SUNDAY SCHOOL LESSONS
Commentary by Walter Albritton
September 21, 2008
What it means if the Beatitudes are all about Jesus
Key Verse: Strive first for the
The focus of this lesson is the Beatitudes with which Jesus began what is called the Sermon on the Mount. The significance of the Beatitudes is monumental. John Wesley called them “the sum of all true religion.” Therefore they are worthy of our best study. Indeed, a lifetime devoted to the study of the Beatitudes would hardly exhaust their meaning.
Matthew uses four chapters to
explain who Jesus is. Then he allows Jesus to speak for himself. Chapters five,
six, and seven are much more than a “sermon;” they also are more than a summary
of the core values of life in the
While Jesus uses the Beatitudes to describe the holy life that pleases God, we must be careful not to assume that the Beatitudes are a “list of rules” by which Christians must strive to live. The values described by the Beatitudes do not become characteristics of our lives simply because we adopt them as our code of conduct. Is it actually possible to live daily in the “Blessed” way Jesus describes? How have the saints and theologians of the church helped us to understand the Beatitudes?
Years before John Wesley, Martin
Luther saw the Beatitudes as a true interpretation of the law of Moses, a law
intended to create such a sense of failure that those who try to live by this
law would be driven to cry for mercy. Yet it hardly makes sense to think that
Jesus would set up hurdles of law upon which his followers would fall so that
finally they would go limping to God for mercy. Surely the Beatitudes are a
call not to law but to grace, the grace freely available to all who are willing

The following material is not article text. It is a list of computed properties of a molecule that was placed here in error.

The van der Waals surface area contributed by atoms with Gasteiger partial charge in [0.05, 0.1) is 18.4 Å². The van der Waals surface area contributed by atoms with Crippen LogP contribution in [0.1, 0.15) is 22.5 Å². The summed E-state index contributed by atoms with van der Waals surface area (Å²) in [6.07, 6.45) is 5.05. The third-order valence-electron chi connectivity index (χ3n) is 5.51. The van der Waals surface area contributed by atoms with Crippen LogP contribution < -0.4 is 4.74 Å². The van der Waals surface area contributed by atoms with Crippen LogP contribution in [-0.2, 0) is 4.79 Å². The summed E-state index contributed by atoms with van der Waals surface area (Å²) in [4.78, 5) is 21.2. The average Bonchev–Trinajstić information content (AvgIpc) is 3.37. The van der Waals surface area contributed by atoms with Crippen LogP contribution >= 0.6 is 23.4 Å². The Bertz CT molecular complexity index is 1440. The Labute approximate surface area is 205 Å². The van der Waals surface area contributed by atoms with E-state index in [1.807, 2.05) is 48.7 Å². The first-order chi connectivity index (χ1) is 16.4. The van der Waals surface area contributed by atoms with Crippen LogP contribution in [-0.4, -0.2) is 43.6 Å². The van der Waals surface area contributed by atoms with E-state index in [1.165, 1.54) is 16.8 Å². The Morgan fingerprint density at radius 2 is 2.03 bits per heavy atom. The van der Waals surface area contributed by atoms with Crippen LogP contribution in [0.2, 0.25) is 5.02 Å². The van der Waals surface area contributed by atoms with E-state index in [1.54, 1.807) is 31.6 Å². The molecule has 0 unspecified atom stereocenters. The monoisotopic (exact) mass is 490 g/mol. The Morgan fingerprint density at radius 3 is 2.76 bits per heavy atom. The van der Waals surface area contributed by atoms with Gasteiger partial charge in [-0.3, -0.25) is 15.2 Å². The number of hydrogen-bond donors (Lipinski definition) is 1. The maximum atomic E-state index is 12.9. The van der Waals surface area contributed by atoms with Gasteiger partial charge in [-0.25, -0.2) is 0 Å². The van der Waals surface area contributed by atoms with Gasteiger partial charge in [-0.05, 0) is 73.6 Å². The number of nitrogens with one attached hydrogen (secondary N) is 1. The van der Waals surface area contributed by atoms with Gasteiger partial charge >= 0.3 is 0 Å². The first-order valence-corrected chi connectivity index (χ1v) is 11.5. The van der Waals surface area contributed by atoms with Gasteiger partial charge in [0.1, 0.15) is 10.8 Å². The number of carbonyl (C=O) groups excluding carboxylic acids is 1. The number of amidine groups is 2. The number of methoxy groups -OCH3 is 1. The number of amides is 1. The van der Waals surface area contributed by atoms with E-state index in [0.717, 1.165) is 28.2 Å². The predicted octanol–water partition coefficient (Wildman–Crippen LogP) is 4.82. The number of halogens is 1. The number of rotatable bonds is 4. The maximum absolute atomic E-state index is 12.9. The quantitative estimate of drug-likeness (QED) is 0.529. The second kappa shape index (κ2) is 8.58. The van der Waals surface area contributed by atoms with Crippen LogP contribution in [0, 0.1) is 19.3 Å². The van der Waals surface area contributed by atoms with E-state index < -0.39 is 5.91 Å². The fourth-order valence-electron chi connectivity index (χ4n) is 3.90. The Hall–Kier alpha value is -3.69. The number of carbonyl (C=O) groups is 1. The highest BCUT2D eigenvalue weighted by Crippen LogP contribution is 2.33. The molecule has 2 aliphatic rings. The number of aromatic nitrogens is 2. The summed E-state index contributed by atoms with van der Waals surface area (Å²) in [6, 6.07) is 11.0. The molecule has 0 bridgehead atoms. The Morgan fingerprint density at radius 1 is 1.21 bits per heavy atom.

to seek first the
Henri Nouwen gives us a strikingly helpful insight. He says the Beatitudes “are all about Jesus.” The Beatitudes are “a portrait of a child of God” and “a self-portrait of Jesus, the Beloved Son.” And Nouwen says, “these words present a portrait of me as I must be.”
Author Rob Warner, agreeing with Nouwen, says “The Beatitudes are supremely Jesus’ self-description –together they represent the finest summary of both the character and the blessedness of Christ himself.”
If then the Beatitudes tell us who Jesus is, and who we are meant to be, this confirms the fundamental teaching of Paul that true discipleship is life “in Christ.” Discipleship is not a matter of performance but of participation in Christ. The key is not imitation but incarnation. We invite Christ to live within us so that his indwelling presence can produce in us the humility and reverence that please God.
The Beatitudes are not then “merit badges” we can earn to achieve God’s approval but a description of the character of Christ, the character that shows up in us when he is truly Lord of our lives.
There is a close correlation between the Beatitudes and the Twelve Step Program of Alcoholics Anonymous. The first step in AA is to admit that “we were powerless over alcohol – that our lives had become unmanageable.” Step two is to admit that “we came to believe that a power greater than ourselves could restore us to sanity.” AA begins with humility and dependence upon a higher power.
Recently John Baker and Rick Warren
The bottom line remains clear however. There is no way to “do” the Beatitudes in our own strength. Only Christ within us can enable us to model the behavior called for by the Beatitudes. Even then, the glory belongs to Christ for we ruin it if we become proud of our Christlike behavior.
In the final analysis, it is not our core values but Christ in the core of our being that determines the way we live. When Jesus is everything, then our values and our decisions resemble the One about whom the Beatitudes are a self-portrait, our Beloved Savior Jesus Christ.
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